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18 Posts
Discussion Starter · #1 · (Edited)
Seat Removal and Heated Seat installation on 2015 Touring...

Sorry, no pictures, but here are my notes on how to remove the seats on a 3rd Gen 2015 Touring... I did so for 2 reasons... 1 - To attempt to install heated seat elements, and ALSO to clean up a gallon of dog puke after my wife's dog ate 5 pounds of fudge last Christmas Eve. We caught him after he ate it at 2 AM and he puked on the way to the animal hospital. Best Christmas Eve Ever. NOT. It was literally a scene that could have made it into National Lampoons Christmas Vacation. I've never seen so much puke. But I digress...

As a result, here's hopefully some helpful info on how to remove the seats incase anyone else ever has the need.

Tools req'd for seat and trim disassembly:
Flat head screw driver
Philips Screw driver
E12 Torx Socket, socket wrench
Nice to have - interior plastic removal tools, mechanics gloves

For seat cover uninstall/reinstall:
Wire cutters to cut hog rings
Hog ring pliers and hog rings, or zip ties
Snap ring pliers (nice to have, not req'd)
Sharp awl for heating element piercing

Helpful Links: Diagrams of seats at
Seat back removal instructions & diagrams

Step 1 - Disconnect negative battery terminal to avoid airbag deployment issues.

Step 2 - Push passenger seat all the way back, find airback harness, 3x2 inch block. This is a nice harness, and easy to disconnect. You pinch a little thin but wide black tab/strip that is spring loaded. The harness then will easily swing out 1/4 inch or so and then dissengage. A good diagram is located here: manual/n6w09/html/id091300800200.html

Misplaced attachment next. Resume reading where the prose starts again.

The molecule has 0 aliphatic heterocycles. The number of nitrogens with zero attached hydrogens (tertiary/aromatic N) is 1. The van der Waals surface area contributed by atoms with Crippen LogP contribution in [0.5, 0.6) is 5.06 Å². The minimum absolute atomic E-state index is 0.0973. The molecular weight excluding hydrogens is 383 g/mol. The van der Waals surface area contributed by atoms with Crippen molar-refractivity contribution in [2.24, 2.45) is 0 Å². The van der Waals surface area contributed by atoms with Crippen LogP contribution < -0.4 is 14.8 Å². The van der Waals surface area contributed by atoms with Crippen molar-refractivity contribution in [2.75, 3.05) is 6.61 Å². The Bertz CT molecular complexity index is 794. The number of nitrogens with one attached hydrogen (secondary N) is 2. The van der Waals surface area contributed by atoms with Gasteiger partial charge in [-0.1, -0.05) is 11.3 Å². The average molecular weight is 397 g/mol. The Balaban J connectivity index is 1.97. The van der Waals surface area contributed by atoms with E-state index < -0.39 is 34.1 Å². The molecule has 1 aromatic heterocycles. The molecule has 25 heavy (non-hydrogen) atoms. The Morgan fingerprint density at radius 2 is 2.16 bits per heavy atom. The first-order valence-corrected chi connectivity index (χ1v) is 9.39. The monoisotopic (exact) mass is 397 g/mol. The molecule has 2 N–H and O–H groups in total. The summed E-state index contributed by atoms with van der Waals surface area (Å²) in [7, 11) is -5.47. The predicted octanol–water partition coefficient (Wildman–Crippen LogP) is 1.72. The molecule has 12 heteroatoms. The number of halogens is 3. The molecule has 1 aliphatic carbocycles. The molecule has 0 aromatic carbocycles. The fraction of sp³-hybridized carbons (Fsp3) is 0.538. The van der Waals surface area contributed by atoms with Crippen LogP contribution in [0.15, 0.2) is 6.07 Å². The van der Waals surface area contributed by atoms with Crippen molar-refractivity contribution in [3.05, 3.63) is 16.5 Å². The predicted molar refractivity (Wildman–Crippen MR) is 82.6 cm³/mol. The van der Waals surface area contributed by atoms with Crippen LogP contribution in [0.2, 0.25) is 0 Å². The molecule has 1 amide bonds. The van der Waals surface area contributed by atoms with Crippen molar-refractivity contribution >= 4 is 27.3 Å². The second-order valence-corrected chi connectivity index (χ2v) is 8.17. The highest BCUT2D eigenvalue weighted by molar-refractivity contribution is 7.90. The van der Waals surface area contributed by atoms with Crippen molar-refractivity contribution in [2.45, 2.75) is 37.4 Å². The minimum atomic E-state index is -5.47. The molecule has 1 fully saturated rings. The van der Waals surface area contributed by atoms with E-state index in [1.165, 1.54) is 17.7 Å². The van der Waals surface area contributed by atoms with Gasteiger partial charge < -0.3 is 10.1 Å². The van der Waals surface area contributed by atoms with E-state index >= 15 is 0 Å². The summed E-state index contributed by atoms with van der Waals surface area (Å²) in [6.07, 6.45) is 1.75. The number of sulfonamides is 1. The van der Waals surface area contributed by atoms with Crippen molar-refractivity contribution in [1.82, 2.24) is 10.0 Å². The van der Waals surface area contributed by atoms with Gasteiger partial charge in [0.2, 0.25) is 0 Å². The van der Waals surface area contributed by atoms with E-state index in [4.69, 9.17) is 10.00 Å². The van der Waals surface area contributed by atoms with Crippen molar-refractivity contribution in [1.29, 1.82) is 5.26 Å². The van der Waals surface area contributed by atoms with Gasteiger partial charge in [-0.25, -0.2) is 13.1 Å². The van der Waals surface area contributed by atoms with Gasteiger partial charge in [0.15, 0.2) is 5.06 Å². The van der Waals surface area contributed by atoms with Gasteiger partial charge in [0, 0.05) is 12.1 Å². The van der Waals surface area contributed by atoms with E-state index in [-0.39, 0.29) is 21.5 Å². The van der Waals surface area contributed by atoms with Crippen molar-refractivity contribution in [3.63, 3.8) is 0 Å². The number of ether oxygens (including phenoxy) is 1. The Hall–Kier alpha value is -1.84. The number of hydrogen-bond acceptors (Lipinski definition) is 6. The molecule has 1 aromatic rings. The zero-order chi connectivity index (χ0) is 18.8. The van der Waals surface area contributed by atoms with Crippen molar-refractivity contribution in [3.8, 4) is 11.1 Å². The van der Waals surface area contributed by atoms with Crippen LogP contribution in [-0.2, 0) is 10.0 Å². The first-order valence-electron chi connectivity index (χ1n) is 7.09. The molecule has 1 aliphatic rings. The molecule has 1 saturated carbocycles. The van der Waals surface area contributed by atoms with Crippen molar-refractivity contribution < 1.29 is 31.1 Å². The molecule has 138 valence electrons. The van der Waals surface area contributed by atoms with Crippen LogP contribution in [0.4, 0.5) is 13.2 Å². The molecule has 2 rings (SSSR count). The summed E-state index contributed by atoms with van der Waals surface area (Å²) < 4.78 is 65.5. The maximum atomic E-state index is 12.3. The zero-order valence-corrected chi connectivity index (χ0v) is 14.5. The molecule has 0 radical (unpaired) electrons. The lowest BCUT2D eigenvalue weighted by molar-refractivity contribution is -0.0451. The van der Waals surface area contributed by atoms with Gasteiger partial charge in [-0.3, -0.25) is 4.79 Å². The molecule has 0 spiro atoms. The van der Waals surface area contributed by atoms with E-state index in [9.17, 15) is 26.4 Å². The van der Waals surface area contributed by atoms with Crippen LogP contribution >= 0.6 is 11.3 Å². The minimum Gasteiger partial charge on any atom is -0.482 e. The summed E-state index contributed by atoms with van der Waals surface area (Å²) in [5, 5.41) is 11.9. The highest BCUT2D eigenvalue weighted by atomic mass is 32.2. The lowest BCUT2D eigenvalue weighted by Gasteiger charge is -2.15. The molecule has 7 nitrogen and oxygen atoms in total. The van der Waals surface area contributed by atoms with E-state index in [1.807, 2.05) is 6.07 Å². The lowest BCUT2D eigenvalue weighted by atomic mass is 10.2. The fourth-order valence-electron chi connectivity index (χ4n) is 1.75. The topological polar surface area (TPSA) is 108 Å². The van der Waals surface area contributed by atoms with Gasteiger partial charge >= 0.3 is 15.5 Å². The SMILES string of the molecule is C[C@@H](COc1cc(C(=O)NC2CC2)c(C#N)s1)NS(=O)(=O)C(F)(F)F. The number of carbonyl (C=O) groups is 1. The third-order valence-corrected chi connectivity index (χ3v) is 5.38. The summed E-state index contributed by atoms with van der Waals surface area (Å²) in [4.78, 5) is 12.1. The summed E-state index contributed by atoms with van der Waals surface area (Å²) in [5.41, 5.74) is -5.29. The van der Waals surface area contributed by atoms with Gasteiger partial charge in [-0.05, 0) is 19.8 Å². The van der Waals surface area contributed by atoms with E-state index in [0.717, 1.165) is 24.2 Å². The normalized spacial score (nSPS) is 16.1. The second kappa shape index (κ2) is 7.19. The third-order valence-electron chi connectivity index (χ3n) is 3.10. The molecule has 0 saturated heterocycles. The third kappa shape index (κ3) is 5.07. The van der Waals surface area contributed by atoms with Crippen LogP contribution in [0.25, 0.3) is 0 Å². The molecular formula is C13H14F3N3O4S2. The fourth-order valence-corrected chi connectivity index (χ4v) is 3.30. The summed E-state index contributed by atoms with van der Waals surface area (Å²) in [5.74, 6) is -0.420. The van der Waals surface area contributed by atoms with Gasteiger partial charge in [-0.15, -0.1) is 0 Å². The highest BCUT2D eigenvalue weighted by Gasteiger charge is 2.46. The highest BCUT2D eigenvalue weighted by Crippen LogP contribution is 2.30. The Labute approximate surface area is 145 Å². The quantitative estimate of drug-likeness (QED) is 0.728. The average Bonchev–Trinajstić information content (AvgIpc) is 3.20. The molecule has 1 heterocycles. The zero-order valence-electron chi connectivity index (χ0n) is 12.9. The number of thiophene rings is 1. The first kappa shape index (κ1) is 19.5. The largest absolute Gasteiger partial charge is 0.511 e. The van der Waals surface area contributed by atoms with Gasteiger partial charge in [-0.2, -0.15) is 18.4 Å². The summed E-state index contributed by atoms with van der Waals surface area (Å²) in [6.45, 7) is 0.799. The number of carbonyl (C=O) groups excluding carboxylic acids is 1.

Step 3 - Center seats and pull seat levers to fold seat forward.

Step 4 - You'll need an E12 External TORX socket to remove the 4 seat bolts. If you don't have an E12 socket, you MIGHT get away with a 10MM hex (six sided) socket, but don't blame me if you strip the hardware! :)

Step 5 - remove the seat and place seat on a blanket to protect the seat vinyl material and prevent rails from damaging flooring (assuming you brought the seat inside to work on it).

Step 6 - On the passenger side (Touring/non-electric) you'll also need to jimmy/slide/persuade the recline lever off. It is pressed straight on 2 flat metal tabs. If you work it back and forth it will eventually pop off, be patient and don't rip it off as it's just plastic!

Step 7 - Remove two back plastic trim peices from seat bottom sides (Parts 11, 9, 8, 10 in this diagram) Remove the single screw on the inboard side. On both sides, the two halves of the trim peices are well built and despite persuasion did not break any tabs etc. Each is pressed together and clips with simple small male/female clips at the rear of the seat. I used plastic interior tools and a thin flat head screw driver to slowly split these along the seam. Once you get it started each clip pops open easily. The larger front/side peice of the trims both have a large 2" long tab holding the peice in place. If you lift up towards the ceiling it will slide off so log as the other interior clips/pins have already been slid off/unclipped.

Step 8 - unhook the airbag harness by sliding it forward off the metal tab; remove the required (grey and yellow) sub harnesses and then pop the wire clamp holder out of it's hole with a flat head screw driver or interior clip tool. Unhook that harness from the elastic band strap. replace the black harness back on the metal post when complete.

Step 9 - Remove the c-channel seat cover clamps (long plastic fastner that holds the seam of the seat cover to the frame) underneith the seat for the seat back.

Step 10 - Unhook the seat bottom cover side flaps from the large tabs on each side of the seat.